Cooper-Standard Holdings - A Growing Company At A Reasonable Price

| About: Cooper-Standard Holdings (CPS)


Industrial company selling into the global automotive industry.

Solid cash flow generator.

The stock appears undervalued.

Cooper-Standard Holdings (NYSE:CPS) appears undervalued compared to its free cash flow generation. The company has repurchased stock recently. In 2013, the company repurchased a significant amount of stock at prices considerably below today's stock price.

The company provides components for use in passenger vehicles and light trucks, including "sealing, fuel and brake delivery, fluid transfer and anti-vibration systems."

The sealing systems business accounted for 53% of the company's revenues in 2015. According to the company, Cooper-Standard Holdings is the leading global sealing systems company

The fuel and brake delivery systems business contributed 20% of revenues. The company believes that it has a #2 position in the fuel and brake delivery systems that it produces.

The fluid transfer business is 14% of revenues. The company believes that it is the #3 competitor in this business.

The anti-vibration systems business contributed 8% of revenues in 2015. The company believes it is one of the larger North American producers of anti-vibration systems.

The company was founded by acquiring the automotive segment of Cooper Tire & Rubber Company in 2004. Since then, the company has grown organically and through acquisitions.

Cooper-Standard's top customer is Ford (NYSE:F) (26% of 2015 sales). Its second most important customer is General Motors (NYSE:GM) (16%).

Going forward, the company has a few different options for growth. It could continue to acquire companies. Intriguingly, the company's U.S. operations have a double-digit profit margin. In contrast, the international segment (48% of sales) has been losing money. It does not appear as if the difference in profitability is a function of management shifting profits to lower tax jurisdictions, because very little of the company's revenues are transfers between regions.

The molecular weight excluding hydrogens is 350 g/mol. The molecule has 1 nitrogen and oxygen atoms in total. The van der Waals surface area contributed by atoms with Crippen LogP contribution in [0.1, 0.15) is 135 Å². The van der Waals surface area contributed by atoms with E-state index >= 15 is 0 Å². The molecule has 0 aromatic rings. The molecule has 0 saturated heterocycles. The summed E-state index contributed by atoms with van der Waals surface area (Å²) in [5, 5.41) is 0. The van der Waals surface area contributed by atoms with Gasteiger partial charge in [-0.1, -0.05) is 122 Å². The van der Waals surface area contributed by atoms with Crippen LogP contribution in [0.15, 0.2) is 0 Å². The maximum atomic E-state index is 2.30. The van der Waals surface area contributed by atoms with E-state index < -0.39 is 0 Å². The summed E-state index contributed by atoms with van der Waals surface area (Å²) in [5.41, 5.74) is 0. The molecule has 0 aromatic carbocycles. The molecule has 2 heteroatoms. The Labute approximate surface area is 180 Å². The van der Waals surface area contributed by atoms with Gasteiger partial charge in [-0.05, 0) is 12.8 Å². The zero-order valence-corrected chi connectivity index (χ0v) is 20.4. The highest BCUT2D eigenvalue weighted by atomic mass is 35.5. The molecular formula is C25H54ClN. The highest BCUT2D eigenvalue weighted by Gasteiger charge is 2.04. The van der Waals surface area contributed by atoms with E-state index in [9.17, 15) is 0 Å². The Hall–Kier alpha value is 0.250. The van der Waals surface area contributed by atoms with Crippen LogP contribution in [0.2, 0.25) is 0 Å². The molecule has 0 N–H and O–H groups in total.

Cooper-Standard is earning at a run rate of about $2.00 per share per quarter, implying a P/E of about 11.5x. The company has been buying back stock this year. Before this year, the last time the company bought back a significant amount of stock was in 2013 (when the stock was at a much lower price than now).

The company's business performance should have above average sensitivity to economic growth. If the U.S. economy were to enter a recession, we would expect Cooper-Standard's results to suffer. Under those conditions, it is difficult to imagine that the stock will perform well. However, in the near term we don't think a recession is likely.

Disclosure: I/we have no positions in any stocks mentioned, and no plans to initiate any positions within the next 72 hours.

I wrote this article myself, and it expresses my own opinions. I am not receiving compensation for it. I have no business relationship with any company whose stock is mentioned in this article.

Additional disclosure: This article is information purposes only. It is not investment advice nor an offer of investment advice. Please do your own due diligence, as you bear the entire risk of your investment.